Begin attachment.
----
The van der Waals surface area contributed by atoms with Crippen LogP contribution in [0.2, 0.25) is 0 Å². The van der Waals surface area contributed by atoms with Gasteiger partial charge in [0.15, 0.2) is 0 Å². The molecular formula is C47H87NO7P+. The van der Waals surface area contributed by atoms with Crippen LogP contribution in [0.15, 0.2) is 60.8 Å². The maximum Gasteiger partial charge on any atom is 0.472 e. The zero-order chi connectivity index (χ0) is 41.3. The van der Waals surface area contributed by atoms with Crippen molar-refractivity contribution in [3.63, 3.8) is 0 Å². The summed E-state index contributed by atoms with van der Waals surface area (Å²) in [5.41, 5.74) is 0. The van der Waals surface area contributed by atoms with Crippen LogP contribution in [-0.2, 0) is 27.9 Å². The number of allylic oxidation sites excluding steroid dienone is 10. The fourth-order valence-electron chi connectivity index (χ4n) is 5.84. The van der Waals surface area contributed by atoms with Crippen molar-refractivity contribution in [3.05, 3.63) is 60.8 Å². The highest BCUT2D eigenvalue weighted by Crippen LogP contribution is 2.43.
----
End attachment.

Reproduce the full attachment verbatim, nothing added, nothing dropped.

The van der Waals surface area contributed by atoms with Crippen LogP contribution in [0.2, 0.25) is 0 Å². The van der Waals surface area contributed by atoms with Gasteiger partial charge in [0.15, 0.2) is 0 Å². The molecular formula is C47H87NO7P+. The van der Waals surface area contributed by atoms with Crippen LogP contribution in [0.15, 0.2) is 60.8 Å². The maximum Gasteiger partial charge on any atom is 0.472 e. The zero-order chi connectivity index (χ0) is 41.3. The van der Waals surface area contributed by atoms with Crippen molar-refractivity contribution in [3.63, 3.8) is 0 Å². The summed E-state index contributed by atoms with van der Waals surface area (Å²) in [5.41, 5.74) is 0. The van der Waals surface area contributed by atoms with Crippen LogP contribution in [-0.2, 0) is 27.9 Å². The number of allylic oxidation sites excluding steroid dienone is 10. The fourth-order valence-electron chi connectivity index (χ4n) is 5.84. The van der Waals surface area contributed by atoms with Crippen molar-refractivity contribution in [3.05, 3.63) is 60.8 Å². The highest BCUT2D eigenvalue weighted by Crippen LogP contribution is 2.43.